Black Pinto Shrimp
Common Name: Black Pinto Shrimp
Scientific Name: Caridina Cantonensis "Pinto"
Wild Origin: Japan
Adult Size: 1.in
Pinto Shrimp are a type of Taitibee, which is a “mischling” or crossbreed. Tibee shrimp were created by crossing either a Tiger Shrimp with a Taiwan Bee Shrimp, or a Tiger Shrimp and a Crystal Red or Black Shrimp. Taitibee and Pinto Shrimp are the result of crossing a Tibee Shrimp back to a Taiwan Bee. Pinto Shrimp display three different color variations: zebra, spotted head, and “fancy”—cloud or skunk pattern. These shrimp can exhibit these patterns in black and white or red and white.
As with most shrimp varieties inbred for desirable characteristics, Pinto Shrimp are very sensitive to water conditions. It is recommended to use a larger tank for these shrimp, at least 25 gallons. This is to make it easier to maintain consistent water parameters. There is conflicting information on the best water parameters for these shrimp. They may prefer warmer conditions and neutral pH, although there is evidence that low temperature and pH helps protect the shrimp from disease, even though its not their preferred environment.
Check out our guide on the different substrates that can help achieve ideal water parameters for these shrimp: Best Substrate for Shrimp.
Key Features & Important Notes
- Tank-raised specimen
- Bright, bold color and pattern
- Shrimp are excellent scavengers and will happily feed on biofilm, decaying plant matter, and algae
- To increase survival rates, please allow 2-3 business days after placing an order to properly prepare live animal shipments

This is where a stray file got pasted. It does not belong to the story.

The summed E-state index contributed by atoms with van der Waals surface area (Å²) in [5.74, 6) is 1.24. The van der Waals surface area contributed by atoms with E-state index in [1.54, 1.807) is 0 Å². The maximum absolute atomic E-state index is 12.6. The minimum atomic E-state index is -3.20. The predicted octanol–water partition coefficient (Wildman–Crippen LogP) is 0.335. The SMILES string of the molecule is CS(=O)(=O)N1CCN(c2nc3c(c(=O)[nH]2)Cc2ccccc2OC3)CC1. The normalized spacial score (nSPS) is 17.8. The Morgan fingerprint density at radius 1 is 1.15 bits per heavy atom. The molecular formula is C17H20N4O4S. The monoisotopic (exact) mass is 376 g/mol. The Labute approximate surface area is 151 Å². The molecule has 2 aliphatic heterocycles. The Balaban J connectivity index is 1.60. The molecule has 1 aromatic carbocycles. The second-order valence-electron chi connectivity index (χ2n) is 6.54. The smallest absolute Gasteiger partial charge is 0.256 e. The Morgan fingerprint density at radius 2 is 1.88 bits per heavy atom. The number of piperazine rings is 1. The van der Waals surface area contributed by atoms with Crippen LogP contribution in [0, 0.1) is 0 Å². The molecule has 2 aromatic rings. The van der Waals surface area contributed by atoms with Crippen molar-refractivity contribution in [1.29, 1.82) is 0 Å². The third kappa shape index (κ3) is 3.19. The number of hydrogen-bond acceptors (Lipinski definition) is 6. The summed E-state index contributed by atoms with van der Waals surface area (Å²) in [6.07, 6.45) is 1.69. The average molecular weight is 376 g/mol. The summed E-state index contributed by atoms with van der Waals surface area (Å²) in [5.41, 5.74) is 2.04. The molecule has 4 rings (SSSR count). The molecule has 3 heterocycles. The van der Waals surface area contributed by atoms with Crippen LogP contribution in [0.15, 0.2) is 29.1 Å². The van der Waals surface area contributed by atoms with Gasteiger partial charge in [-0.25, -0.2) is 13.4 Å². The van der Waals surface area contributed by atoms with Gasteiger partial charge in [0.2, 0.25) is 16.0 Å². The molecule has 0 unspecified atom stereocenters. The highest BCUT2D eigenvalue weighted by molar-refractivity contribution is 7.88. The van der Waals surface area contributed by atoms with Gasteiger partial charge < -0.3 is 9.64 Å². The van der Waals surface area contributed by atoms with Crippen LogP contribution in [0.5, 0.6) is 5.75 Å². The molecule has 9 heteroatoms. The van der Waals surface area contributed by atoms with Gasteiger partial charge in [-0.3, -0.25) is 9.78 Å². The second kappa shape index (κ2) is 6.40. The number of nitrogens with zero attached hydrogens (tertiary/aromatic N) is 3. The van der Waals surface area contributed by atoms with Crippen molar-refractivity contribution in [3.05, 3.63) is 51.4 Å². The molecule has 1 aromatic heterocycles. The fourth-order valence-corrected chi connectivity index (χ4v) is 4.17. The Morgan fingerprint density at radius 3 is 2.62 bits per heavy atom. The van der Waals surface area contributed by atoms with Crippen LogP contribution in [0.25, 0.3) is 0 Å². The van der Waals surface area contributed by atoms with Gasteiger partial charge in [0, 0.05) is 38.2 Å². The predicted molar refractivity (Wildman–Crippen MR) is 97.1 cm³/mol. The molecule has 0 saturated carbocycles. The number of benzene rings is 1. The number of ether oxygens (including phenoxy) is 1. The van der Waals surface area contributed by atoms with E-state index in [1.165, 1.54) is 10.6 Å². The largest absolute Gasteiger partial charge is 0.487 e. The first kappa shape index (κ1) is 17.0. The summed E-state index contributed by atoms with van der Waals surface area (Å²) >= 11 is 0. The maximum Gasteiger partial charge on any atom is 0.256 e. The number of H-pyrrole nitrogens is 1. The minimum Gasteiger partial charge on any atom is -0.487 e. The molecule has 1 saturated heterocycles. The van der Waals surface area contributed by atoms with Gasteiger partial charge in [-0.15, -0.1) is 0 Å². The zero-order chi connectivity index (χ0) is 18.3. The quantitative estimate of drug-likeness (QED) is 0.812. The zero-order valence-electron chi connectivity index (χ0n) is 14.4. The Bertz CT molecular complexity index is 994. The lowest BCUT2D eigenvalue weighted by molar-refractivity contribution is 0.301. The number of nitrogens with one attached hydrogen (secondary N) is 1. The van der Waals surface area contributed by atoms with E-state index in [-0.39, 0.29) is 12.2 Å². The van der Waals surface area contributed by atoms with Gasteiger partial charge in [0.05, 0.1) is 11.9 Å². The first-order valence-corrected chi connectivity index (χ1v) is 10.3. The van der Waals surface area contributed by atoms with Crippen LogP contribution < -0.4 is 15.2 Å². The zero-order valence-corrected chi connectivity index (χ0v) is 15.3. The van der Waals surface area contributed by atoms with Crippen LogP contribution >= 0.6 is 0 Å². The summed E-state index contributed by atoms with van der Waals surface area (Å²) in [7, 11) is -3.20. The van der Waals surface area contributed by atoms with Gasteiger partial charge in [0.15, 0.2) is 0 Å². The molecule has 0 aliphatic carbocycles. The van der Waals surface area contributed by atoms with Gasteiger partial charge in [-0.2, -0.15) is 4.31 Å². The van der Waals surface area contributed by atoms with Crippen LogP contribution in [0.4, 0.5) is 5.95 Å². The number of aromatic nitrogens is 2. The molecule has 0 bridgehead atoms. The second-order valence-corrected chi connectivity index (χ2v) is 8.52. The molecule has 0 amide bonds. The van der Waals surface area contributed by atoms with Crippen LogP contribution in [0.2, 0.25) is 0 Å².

Recommended Water Parameters
Listed information should be treated as general guidelines only. We encourage you to do thorough research before committing to keeping any livestock.
- Temperature Range: 68-76°F
- pH: 6.0-6.5
- TDS: 100-150 ppm
- GH: 3-5
- dGH KH: 0-2 dKH
Recommended Tank Size
5+ gallons. Tank size is relative and various factors should be considered when determining tank size. Factors include maintenance schedules, tank mates, desired colony size and more.
Algae, biofilm, diatoms, decaying plant matter, spirulina powder, bee pollen, plant-based shrimp pellets/wafers, blanched vegetables
Sexing Pinto Shrimp can be somewhat difficult until the shrimp begin to mature. Female shrimp have slightly larger tails and display a “saddle” formation on the upper body, behind the head, where eggs are stored before fertilization. The saddle can be nearly impossible to identify on this shrimp due to its dark coloration. When female shrimp are “berried”, or have eggs ready for fertilization, the saddle shape will appear more prominent. Once the shrimp are fully-grown the males will be smaller than the females.
Pinto Shrimp are eager breeders given comfortable water parameters and a sufficient food source. Once the shrimp reach maturity, and if there are males and females present, they should breed naturally and frequently. It is recommended to purchase 8-10 shrimp to ensure that there are enough male-female pairs for successful breeding. When female shrimp have eggs available for fertilization, they will molt and release pheromones that the male shrimp respond to with frenzy.
Once the shrimp breed, the eggs will gestate for about 2 weeks. The shrimp fry will feed from the same food sources as their parents, and will molt frequently during their early life stages. Leave molted shells in the tank, as the shrimp fry will consume them for extra minerals like calcium that will help their growth.
Keep in mind that if you are keeping shrimp with other species of fish, or possibly aggressive shrimp species, this may affect reproduction. If the shrimp feel threatened or don’t have places in your tank to hide they may not breed. Breeding Pinto Shrimp will depend on the line it came from, and what type of shrimp you will breed them to. You’ll want to get some information from the source of your Pinto Shrimp on their particular genetic history. Check out our blog article to learn how to breed freshwater shrimp.